September 11th, 2001. A day that for most Americans has been forever etched as one of terror, of fear and of helplessness. But for one young 18-year-old man, September 11th would become that marked day of change, and would bring about a very abrupt wake-up call from adolescence to adulthood. Technical Sergeant Mario Pile of the Idaho Air National Guard recalls the moment clearly.
“It was right after 9/11 that I knew I wanted to serve. My dad also spent twenty years in the Air Force”
And so in following in his father’s footsteps, Pile began a career with the armed forces. His enlistment also brought him to the remote Mountain Home Air Force Base in 2006 and into service for his country. Among his different duties as a guardsman, Pile found himself, front and center, in the midst of Covid-19.
“We’ve spent the last two weeks working with St. Vincent De Paul, diligently cleaning and providing much needed supplies like food, toiletries, and other necessary items to those in the community. We are here to fill that gap and to catch up to those in need.” As with many other first responders, protocol has been evolving as quickly as the spread of the virus.
“We make sure to stand with the proper distance, to wear our masks and PPE to protect ourselves and the public.”
In addition to his work within the Air National Guard, Piles brings his own unique talents and work ethic.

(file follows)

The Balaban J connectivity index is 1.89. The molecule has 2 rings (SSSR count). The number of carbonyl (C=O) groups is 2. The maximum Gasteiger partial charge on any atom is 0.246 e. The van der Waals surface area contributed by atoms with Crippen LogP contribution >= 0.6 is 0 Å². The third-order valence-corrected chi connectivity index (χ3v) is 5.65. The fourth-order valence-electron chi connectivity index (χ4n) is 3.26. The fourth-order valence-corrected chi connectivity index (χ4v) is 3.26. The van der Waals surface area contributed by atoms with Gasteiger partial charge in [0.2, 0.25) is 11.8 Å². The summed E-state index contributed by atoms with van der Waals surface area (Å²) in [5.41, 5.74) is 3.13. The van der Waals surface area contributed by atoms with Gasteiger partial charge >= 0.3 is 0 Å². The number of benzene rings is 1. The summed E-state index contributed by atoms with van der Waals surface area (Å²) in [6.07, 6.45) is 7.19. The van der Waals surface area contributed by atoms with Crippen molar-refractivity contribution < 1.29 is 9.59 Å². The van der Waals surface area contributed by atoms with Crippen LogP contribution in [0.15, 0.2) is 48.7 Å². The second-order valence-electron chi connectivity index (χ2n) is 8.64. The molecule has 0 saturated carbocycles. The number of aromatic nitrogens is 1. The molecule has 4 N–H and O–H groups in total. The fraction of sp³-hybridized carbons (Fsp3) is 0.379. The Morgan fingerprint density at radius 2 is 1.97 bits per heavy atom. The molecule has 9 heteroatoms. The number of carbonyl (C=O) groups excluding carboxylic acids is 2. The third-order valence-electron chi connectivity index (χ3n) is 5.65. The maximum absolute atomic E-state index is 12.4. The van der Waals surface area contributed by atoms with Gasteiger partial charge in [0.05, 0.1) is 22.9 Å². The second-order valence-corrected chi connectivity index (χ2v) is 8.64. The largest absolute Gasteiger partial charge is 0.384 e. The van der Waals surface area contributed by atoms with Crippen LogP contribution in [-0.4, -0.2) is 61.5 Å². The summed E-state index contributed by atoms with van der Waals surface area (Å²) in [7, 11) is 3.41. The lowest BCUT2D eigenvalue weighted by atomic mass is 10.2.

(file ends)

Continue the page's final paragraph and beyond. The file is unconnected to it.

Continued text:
He says, “the best skills that I bring to my job is my ability to connect with others, a passion for helping my community as well as on campus, an active listener, donor-center focused, and seeking ways to collaborate with team members on projects. This job requires someone who is nimble, as new and challenging situations arise all the time.”
What is Pile’s definition of success? “The first measurement of success for me is being able to provide life necessities for my son and to show him that he is my top priority no matter what is going on in my life. A second measurement whether personally and/or professionally is being able to look at myself in the mirror and know that I gave my best for that day.”
Though busy with his career, and dedication to service, Pile still makes time for other causes.
“One cause that I personally care about is Idaho Youth Challenge Academy, a quasi-military alternative high school for youth between the ages 16-18 for both boys and girls. I also support Genesis Community Health, a non-profit medical/dental clinic for the low income who are uninsured. Another is Blue Sky Institute Diversity and Inclusion Summit. These create space for difficult conversations on diversity to bring solutions to all partners in business, health care, government and nonprofits.